• Military: Building on a decade of semi-autonomous drone warfare, the world’s top militaries are creating a new generation of lethal autonomous weapons systems. Advocates argue they will save lives, but this remains uncertain. According to former General Mattis, however, weaponized AI systems will certainly change the character of war, though in ways no one can anticipate—not even him.
  • Geopolitical: While Elon Musk claims that ASI could become an “immortal dictator,” actual dictators are embracing AI systems as powerful tools for surveillance, control, and anti-democratic information warfare. In 2017, Russian leader Vladmir Putin asserted that “Whoever leads in AI will rule the world”[viii] and China’s Premier Xi Jinping announced his nation’s intention to do just that by 2030.[ix] Once again seen as key to dominance in the geopolitical order, AI is at the center of a new arms race between the world’s most powerful nations.
  • Economic: Aide to the powerful, AI is no friend to workers. With estimates of job loss ranging from 9% to 47%, no one knows how significant the economic risks of AI are. One Pew study of 1900 experts found them evenly divided about whether AI would improve or destroy the economy.[x] Some suggest industry is not being forthright about the danger. Venture capitalist Kai-fu Lee, for example, argues “Tech companies should stop pretending AI won’t destroy jobs.”[xi]

This is just the tip of iceberg. I could mention that AI is a greedy, infinite sink for energy;[xii] that algorithms learn biases from their training data, entrenching discriminatory biases in software;[xiii] that robots are accelerating natural resource extraction during the sixth greatest extinction in the history of life;[xiv] or that AI-powered systems designed to “hijack” minds in the new “attention economy” appear to have devastating effects on young people.[xv]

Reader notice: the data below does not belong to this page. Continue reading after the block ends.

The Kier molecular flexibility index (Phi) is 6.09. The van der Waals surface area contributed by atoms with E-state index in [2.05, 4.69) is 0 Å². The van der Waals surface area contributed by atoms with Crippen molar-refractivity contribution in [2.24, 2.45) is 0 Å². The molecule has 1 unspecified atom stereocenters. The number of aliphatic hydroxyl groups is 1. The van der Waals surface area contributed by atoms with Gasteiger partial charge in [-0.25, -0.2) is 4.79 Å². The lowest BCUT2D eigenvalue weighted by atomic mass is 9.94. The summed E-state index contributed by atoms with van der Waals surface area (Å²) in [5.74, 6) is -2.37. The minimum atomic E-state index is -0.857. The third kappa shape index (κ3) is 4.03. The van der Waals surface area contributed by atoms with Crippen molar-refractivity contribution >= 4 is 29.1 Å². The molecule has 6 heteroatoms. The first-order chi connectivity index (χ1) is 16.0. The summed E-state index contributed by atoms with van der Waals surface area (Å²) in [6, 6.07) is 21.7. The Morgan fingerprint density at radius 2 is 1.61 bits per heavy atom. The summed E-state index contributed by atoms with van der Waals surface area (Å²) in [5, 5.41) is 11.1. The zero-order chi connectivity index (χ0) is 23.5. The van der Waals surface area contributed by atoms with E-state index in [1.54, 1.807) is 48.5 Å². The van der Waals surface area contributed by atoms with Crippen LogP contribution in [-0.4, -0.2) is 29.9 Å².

As some of the actors in this unfolding tragedy are beginning to realize, none of these risks are hypothetical.[xvi] Yet “AI safety” has almost nothing to say about them, preferring instead to remain focused on the philosophical fantasy of ASI.

If it did not divert valuable attention, talent, and resources away from professional inquiry into the manifold risks posed by actual AI systems already in the world, their fixation on ASI might be of little consequence. But because it does, the “superintelligensia”[xvii] are ironically putting humanity in greater danger—all the while painting themselves as saviors.

Therefore, anyone interested in actually helping society learn to avoid the risks of AI should immediately stop talking about “superintelligence” and start taking real-world AI risks seriously. There is still time to avert catastrophe.

[i] Stephen Hawking et al., “Stephen Hawking: ‘Transcendence Looks at the Implications of Artificial Intelligence – but Are We Taking AI Seriously Enough?,’” The Independent, May 1, 2014, http://www.independent.co.uk/news/science/stephen-hawking-transcendence-looks-at-the-implications-of-artificial-intelligence–but-are-we-taking-ai-seriously-enough-9313474.html.